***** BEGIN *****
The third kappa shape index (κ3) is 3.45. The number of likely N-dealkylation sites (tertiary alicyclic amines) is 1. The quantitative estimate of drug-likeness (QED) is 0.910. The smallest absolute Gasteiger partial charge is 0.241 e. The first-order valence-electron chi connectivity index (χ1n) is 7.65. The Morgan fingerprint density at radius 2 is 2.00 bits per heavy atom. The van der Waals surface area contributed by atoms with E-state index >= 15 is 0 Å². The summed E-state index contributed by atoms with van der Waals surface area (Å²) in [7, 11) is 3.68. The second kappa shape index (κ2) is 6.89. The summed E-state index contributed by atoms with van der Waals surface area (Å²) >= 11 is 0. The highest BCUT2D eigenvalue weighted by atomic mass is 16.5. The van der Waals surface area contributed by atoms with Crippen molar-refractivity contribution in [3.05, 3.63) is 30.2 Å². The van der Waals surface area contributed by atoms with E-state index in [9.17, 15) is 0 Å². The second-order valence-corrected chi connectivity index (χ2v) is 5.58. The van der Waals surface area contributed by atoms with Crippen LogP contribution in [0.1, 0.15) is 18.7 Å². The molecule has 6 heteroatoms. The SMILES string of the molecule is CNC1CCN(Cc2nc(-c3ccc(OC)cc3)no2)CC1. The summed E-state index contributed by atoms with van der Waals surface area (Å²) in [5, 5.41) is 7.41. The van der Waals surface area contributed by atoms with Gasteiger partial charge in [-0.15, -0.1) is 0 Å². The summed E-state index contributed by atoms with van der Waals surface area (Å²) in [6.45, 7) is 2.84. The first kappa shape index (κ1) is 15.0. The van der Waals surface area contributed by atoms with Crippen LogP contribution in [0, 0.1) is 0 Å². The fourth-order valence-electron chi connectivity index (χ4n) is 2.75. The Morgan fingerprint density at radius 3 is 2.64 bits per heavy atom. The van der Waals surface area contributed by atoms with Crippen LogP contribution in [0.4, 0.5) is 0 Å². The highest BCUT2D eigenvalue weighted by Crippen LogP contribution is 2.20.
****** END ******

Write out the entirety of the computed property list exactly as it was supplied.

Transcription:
The third kappa shape index (κ3) is 3.45. The number of likely N-dealkylation sites (tertiary alicyclic amines) is 1. The quantitative estimate of drug-likeness (QED) is 0.910. The smallest absolute Gasteiger partial charge is 0.241 e. The first-order valence-electron chi connectivity index (χ1n) is 7.65. The Morgan fingerprint density at radius 2 is 2.00 bits per heavy atom. The van der Waals surface area contributed by atoms with E-state index >= 15 is 0 Å². The summed E-state index contributed by atoms with van der Waals surface area (Å²) in [7, 11) is 3.68. The second kappa shape index (κ2) is 6.89. The summed E-state index contributed by atoms with van der Waals surface area (Å²) >= 11 is 0. The highest BCUT2D eigenvalue weighted by atomic mass is 16.5. The van der Waals surface area contributed by atoms with Crippen molar-refractivity contribution in [3.05, 3.63) is 30.2 Å². The van der Waals surface area contributed by atoms with E-state index in [9.17, 15) is 0 Å². The second-order valence-corrected chi connectivity index (χ2v) is 5.58. The van der Waals surface area contributed by atoms with Crippen LogP contribution in [0.1, 0.15) is 18.7 Å². The molecule has 6 heteroatoms. The SMILES string of the molecule is CNC1CCN(Cc2nc(-c3ccc(OC)cc3)no2)CC1. The summed E-state index contributed by atoms with van der Waals surface area (Å²) in [5, 5.41) is 7.41. The van der Waals surface area contributed by atoms with Gasteiger partial charge in [-0.15, -0.1) is 0 Å². The summed E-state index contributed by atoms with van der Waals surface area (Å²) in [6.45, 7) is 2.84. The first kappa shape index (κ1) is 15.0. The van der Waals surface area contributed by atoms with Crippen LogP contribution in [0, 0.1) is 0 Å². The fourth-order valence-electron chi connectivity index (χ4n) is 2.75. The Morgan fingerprint density at radius 3 is 2.64 bits per heavy atom. The van der Waals surface area contributed by atoms with Crippen LogP contribution in [0.4, 0.5) is 0 Å². The highest BCUT2D eigenvalue weighted by Crippen LogP contribution is 2.20.